Leaders of the world’s 20 largest economies meet in St. Petersburg today, scheduled to talk about tax evasion, interest rates, and regional trade agreements. But political tensions over Syria could affect the tenor of the summit.
With Russia, China, and even Britain opposed to a possible U.S. strike in Syria, it’s not an easy time for President Obama to push U.S. interests, but it’s not the first time that politics have accompanied economic discussions at the G-20.
“When we had the Arab Spring, the financial crisis did not take a back seat to it,” says Lida Preyma, a researcher with the G-20 Research Group at the University of Toronto. “Vladimir Putin is quite adamant on his stance about Syria, and he’s also quite adamant about the agenda he’s set for the G-20 itself. For him, global growth is the number one issue.”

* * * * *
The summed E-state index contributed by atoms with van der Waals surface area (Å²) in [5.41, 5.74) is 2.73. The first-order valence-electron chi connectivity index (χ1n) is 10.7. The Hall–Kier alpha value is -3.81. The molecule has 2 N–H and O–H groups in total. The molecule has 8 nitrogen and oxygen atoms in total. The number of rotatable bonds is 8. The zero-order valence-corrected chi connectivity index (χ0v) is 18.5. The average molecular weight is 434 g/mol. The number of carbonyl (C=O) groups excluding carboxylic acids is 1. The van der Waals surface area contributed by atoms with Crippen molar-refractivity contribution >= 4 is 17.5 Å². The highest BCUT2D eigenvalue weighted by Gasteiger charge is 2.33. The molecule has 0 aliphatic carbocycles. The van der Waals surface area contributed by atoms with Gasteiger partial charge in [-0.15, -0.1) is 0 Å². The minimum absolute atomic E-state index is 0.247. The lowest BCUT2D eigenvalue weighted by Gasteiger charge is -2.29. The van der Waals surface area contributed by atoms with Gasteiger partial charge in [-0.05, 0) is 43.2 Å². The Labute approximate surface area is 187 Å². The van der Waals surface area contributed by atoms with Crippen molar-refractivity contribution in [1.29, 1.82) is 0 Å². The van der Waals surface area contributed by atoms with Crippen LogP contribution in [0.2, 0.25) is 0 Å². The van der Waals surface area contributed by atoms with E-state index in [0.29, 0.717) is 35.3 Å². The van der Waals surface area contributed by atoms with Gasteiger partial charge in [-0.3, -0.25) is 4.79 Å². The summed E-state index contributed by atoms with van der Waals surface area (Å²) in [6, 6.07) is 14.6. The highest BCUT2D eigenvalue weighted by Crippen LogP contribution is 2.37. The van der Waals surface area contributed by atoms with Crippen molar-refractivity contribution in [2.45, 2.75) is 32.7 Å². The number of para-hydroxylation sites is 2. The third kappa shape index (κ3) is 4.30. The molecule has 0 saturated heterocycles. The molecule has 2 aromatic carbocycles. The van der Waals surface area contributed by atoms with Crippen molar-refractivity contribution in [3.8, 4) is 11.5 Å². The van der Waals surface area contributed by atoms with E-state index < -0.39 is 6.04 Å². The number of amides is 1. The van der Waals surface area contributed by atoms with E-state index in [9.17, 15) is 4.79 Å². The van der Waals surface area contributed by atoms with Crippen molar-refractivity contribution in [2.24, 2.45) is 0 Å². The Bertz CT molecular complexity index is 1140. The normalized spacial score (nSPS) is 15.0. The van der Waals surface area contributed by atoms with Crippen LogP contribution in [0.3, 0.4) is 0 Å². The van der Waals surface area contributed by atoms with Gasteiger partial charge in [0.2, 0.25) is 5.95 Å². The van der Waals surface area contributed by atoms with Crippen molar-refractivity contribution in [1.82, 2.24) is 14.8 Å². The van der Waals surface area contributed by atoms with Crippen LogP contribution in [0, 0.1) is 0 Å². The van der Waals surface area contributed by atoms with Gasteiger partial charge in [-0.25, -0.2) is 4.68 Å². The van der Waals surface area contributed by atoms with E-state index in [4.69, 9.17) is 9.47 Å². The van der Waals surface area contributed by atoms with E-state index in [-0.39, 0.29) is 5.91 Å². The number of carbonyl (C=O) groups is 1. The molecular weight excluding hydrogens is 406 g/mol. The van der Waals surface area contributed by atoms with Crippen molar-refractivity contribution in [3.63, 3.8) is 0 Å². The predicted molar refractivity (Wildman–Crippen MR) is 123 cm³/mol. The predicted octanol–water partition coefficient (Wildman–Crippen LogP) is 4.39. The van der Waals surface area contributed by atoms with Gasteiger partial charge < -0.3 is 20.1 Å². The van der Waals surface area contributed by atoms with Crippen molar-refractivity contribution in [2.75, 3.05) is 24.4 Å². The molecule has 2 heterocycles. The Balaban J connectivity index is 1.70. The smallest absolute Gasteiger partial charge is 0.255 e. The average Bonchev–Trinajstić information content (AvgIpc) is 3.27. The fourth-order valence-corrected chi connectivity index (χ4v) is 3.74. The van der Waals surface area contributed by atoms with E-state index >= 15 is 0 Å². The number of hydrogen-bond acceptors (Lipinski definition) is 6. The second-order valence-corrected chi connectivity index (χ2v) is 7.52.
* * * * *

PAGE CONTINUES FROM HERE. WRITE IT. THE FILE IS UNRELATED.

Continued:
According to Douglas Rediker*, a visiting fellow with the Peterson Institute for International Economics, the most important economic discussions may have already taken place—without heads of state. “I think most of the technical economic issues are largely agreed to at the level of the finance ministers,” he says. “So in that regard Syria is not going to be a dominant or even a sub-issue.”
But with the spirit of compromise weakened among heads of state, Rediker says, don’t expect any sweeping new initiatives.
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